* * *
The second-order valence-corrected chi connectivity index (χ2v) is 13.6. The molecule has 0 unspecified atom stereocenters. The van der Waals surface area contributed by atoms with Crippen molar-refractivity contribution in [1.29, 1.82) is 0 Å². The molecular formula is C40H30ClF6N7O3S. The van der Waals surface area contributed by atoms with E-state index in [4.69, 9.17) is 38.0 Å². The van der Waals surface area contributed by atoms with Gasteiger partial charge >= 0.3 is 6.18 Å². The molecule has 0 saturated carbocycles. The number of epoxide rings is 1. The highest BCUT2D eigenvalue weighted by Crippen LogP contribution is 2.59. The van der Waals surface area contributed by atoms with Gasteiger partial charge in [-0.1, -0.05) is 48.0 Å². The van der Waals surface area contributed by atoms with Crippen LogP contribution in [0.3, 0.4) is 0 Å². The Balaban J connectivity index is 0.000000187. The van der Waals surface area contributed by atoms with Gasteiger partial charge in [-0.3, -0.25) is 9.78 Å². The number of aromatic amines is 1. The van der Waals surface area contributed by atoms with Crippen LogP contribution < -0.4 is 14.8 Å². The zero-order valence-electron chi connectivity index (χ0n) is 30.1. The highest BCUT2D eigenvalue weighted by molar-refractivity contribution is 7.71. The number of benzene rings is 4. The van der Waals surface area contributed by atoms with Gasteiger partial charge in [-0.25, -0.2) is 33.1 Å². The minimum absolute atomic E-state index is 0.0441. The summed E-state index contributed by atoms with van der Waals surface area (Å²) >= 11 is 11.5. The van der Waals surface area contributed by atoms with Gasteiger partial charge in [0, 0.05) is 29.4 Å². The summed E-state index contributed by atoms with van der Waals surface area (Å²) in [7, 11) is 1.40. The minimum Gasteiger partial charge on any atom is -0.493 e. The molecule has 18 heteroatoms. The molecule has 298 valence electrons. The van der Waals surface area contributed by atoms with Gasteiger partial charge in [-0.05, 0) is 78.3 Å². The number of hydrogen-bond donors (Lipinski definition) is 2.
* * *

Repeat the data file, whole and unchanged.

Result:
The second-order valence-corrected chi connectivity index (χ2v) is 13.6. The molecule has 0 unspecified atom stereocenters. The van der Waals surface area contributed by atoms with Crippen molar-refractivity contribution in [1.29, 1.82) is 0 Å². The molecular formula is C40H30ClF6N7O3S. The van der Waals surface area contributed by atoms with E-state index in [4.69, 9.17) is 38.0 Å². The van der Waals surface area contributed by atoms with Gasteiger partial charge >= 0.3 is 6.18 Å². The molecule has 0 saturated carbocycles. The number of epoxide rings is 1. The highest BCUT2D eigenvalue weighted by Crippen LogP contribution is 2.59. The van der Waals surface area contributed by atoms with Gasteiger partial charge in [-0.1, -0.05) is 48.0 Å². The van der Waals surface area contributed by atoms with Crippen LogP contribution in [0.3, 0.4) is 0 Å². The Balaban J connectivity index is 0.000000187. The van der Waals surface area contributed by atoms with Gasteiger partial charge in [-0.3, -0.25) is 9.78 Å². The number of aromatic amines is 1. The van der Waals surface area contributed by atoms with Crippen LogP contribution < -0.4 is 14.8 Å². The zero-order valence-electron chi connectivity index (χ0n) is 30.1. The highest BCUT2D eigenvalue weighted by molar-refractivity contribution is 7.71. The number of benzene rings is 4. The van der Waals surface area contributed by atoms with Gasteiger partial charge in [-0.25, -0.2) is 33.1 Å². The minimum absolute atomic E-state index is 0.0441. The summed E-state index contributed by atoms with van der Waals surface area (Å²) >= 11 is 11.5. The van der Waals surface area contributed by atoms with Gasteiger partial charge in [0, 0.05) is 29.4 Å². The summed E-state index contributed by atoms with van der Waals surface area (Å²) in [7, 11) is 1.40. The minimum Gasteiger partial charge on any atom is -0.493 e. The molecule has 18 heteroatoms. The molecule has 298 valence electrons. The van der Waals surface area contributed by atoms with Gasteiger partial charge in [-0.05, 0) is 78.3 Å². The number of hydrogen-bond donors (Lipinski definition) is 2.